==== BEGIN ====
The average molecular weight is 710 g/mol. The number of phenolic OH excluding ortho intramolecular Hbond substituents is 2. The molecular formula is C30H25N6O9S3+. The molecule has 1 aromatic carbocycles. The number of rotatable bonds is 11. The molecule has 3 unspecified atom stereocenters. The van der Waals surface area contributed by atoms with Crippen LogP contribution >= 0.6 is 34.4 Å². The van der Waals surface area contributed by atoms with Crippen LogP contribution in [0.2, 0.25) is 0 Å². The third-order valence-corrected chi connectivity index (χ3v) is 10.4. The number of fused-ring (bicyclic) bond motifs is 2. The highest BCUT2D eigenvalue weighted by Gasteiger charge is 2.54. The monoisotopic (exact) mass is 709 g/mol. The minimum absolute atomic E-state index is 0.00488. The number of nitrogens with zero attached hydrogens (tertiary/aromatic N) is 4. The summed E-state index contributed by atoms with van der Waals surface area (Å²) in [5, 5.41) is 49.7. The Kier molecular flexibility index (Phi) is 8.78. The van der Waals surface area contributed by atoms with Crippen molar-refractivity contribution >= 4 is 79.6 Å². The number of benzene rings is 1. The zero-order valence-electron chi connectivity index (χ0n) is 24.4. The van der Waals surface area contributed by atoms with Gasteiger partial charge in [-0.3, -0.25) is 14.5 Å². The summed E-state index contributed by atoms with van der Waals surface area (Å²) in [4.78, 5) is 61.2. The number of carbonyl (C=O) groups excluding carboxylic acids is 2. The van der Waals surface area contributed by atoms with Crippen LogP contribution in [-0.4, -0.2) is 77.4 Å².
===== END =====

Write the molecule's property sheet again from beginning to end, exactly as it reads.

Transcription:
The average molecular weight is 710 g/mol. The number of phenolic OH excluding ortho intramolecular Hbond substituents is 2. The molecular formula is C30H25N6O9S3+. The molecule has 1 aromatic carbocycles. The number of rotatable bonds is 11. The molecule has 3 unspecified atom stereocenters. The van der Waals surface area contributed by atoms with Crippen LogP contribution >= 0.6 is 34.4 Å². The van der Waals surface area contributed by atoms with Crippen LogP contribution in [0.2, 0.25) is 0 Å². The third-order valence-corrected chi connectivity index (χ3v) is 10.4. The number of fused-ring (bicyclic) bond motifs is 2. The highest BCUT2D eigenvalue weighted by Gasteiger charge is 2.54. The monoisotopic (exact) mass is 709 g/mol. The minimum absolute atomic E-state index is 0.00488. The number of nitrogens with zero attached hydrogens (tertiary/aromatic N) is 4. The summed E-state index contributed by atoms with van der Waals surface area (Å²) in [5, 5.41) is 49.7. The Kier molecular flexibility index (Phi) is 8.78. The van der Waals surface area contributed by atoms with Crippen molar-refractivity contribution >= 4 is 79.6 Å². The number of benzene rings is 1. The zero-order valence-electron chi connectivity index (χ0n) is 24.4. The van der Waals surface area contributed by atoms with Gasteiger partial charge in [-0.3, -0.25) is 14.5 Å². The summed E-state index contributed by atoms with van der Waals surface area (Å²) in [4.78, 5) is 61.2. The number of carbonyl (C=O) groups excluding carboxylic acids is 2. The van der Waals surface area contributed by atoms with Crippen LogP contribution in [-0.4, -0.2) is 77.4 Å².